North Korea has been hit by sharp swings in currency and food prices as economic pressures stemming from the Covid-19 pandemic and international sanctions create new risks for Kim Jong Un.
The volatility is set to worsen the plight of many of North Korea’s 25m people. It could also unravel the country’s unofficial market trading system, known as jangmadang, and increase instability.
The North Korean won has appreciated about 30 per cent against the US dollar and 40 per cent against China’s renminbi since the start of the pandemic, according to Daily NK, a website that tracks North Korean markets.
“There is real price inflation in the market right now, which is pretty scary. At the same time, fuel prices are pretty heavily inflated and forex prices — the dollar and the renminbi against the won — have crashed,” said Peter Ward, a North Korea expert at the University of Vienna.
Pyongyang has mostly isolated the country from foreign trade and aid since the onset of the coronavirus crisis, fearing the impact of uncontrolled virus transmission. Typhoon damage last year exacerbated the economic pressure.
Experts attributed the currency and foreign exchange moves to the combination of collapsed trade and efforts by the state to remove foreign currencies from domestic circulation.
William Brown, a former US intelligence officer who leads Northeast Asia Economics and Intelligence Advisory, a consultancy, said monetary stability had been a hallmark of Kim’s rule. This buoyed market development after periods of inflation and currency debasement under Kim Jong Il, his father.
The “wild swings” risked raising the level of popular desperation in the country, Brown wrote for 38 North, a programme run by the Stimson Center, a US think-tank. “At some point, even now, inflation may look to him to be a bigger enemy to stability . . . than the United States,” he added.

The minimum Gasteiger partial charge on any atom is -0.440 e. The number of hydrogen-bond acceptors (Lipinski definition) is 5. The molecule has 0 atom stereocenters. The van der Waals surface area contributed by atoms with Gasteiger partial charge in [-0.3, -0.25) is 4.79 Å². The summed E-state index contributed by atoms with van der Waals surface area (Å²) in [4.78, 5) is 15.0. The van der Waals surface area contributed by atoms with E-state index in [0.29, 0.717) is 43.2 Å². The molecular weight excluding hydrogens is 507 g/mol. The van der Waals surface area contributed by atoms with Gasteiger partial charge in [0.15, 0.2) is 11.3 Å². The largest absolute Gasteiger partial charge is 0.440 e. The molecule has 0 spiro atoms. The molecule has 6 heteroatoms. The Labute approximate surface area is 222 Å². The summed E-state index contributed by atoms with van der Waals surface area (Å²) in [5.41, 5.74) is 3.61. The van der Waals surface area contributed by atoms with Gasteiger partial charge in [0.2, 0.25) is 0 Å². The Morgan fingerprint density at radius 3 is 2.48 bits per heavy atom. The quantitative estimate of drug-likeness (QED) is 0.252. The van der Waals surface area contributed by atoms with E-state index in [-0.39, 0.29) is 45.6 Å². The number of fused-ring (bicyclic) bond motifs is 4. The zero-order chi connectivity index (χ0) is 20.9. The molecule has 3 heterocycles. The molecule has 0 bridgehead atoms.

Go Myong-hyun, an expert on the North Korean economy at the Asan Institute for Policy Studies, a Seoul-based think-tank, noted that Kim had ordered the country to reduce its dependence on the “disease” of imports, in line with recent moves to centralise control of the economy and squeeze the country’s elite.
“The North Korean system will avoid repeating the famine of the 1990s, the bigger story here is the efforts of the North Korean regime to suppress the market system . . . to me it is very clear it is going after the jangmadang,” he said.
The Kim regime is also turning to its army of hackers to raise cash, experts said.
Yana Blachman, a former Israeli intelligence operative who works at cyber security group Venafi, said proceeds from cyber crime should be seen as a primary means of revenue generation. North Korean cyber criminals have netted billions of dollars in recent years via an expansive suite of schemes targeting banks and other financial-linked institutions, including peer-to-peer lenders and cryptocurrency exchanges.
“There are many attacks that are not being reported, especially in terms of more small, unnoticed attacks like ransomware and cryptocurrency,” she said.
The economic problems are being keenly felt by North Koreans, many of whom already suffer food insecurity, according to defectors who maintain communication with contacts in the country.
Kang Chol-hwan, a Seoul-based defector, said prices for food and basic goods have soared between three and 10 times.
“It feels like the Kim regime is slowly getting paralysed,” he said.
Seo Jae-pyeong, another escapee, said the levels of food assistance from China appeared to be falling, despite earlier signs of increased shipments.
“Asking how many meals people have is not the right question,” Seo said. “The question should be whether the soup is thin or thick.”